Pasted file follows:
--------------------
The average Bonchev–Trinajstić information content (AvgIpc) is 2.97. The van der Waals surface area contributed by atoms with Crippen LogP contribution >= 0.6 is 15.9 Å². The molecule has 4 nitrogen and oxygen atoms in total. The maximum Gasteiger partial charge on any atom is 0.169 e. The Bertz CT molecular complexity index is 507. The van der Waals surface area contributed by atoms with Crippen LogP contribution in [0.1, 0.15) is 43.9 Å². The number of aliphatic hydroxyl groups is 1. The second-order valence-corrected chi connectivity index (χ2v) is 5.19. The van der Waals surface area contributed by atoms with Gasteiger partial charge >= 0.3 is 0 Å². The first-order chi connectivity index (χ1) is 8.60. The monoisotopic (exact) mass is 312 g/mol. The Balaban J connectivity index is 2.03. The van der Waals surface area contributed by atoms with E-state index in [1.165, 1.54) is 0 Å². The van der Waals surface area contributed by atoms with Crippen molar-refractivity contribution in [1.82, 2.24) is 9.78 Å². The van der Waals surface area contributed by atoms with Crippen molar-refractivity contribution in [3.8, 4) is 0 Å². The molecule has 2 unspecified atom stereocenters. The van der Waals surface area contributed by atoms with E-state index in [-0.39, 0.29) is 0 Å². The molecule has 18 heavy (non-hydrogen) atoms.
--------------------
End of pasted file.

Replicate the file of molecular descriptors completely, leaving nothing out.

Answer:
The average Bonchev–Trinajstić information content (AvgIpc) is 2.97. The van der Waals surface area contributed by atoms with Crippen LogP contribution >= 0.6 is 15.9 Å². The molecule has 4 nitrogen and oxygen atoms in total. The maximum Gasteiger partial charge on any atom is 0.169 e. The Bertz CT molecular complexity index is 507. The van der Waals surface area contributed by atoms with Crippen LogP contribution in [0.1, 0.15) is 43.9 Å². The number of aliphatic hydroxyl groups is 1. The second-order valence-corrected chi connectivity index (χ2v) is 5.19. The van der Waals surface area contributed by atoms with Gasteiger partial charge >= 0.3 is 0 Å². The first-order chi connectivity index (χ1) is 8.60. The monoisotopic (exact) mass is 312 g/mol. The Balaban J connectivity index is 2.03. The van der Waals surface area contributed by atoms with E-state index in [1.165, 1.54) is 0 Å². The van der Waals surface area contributed by atoms with Crippen molar-refractivity contribution in [1.82, 2.24) is 9.78 Å². The van der Waals surface area contributed by atoms with Crippen molar-refractivity contribution in [3.8, 4) is 0 Å². The molecule has 2 unspecified atom stereocenters. The van der Waals surface area contributed by atoms with E-state index in [-0.39, 0.29) is 0 Å². The molecule has 18 heavy (non-hydrogen) atoms.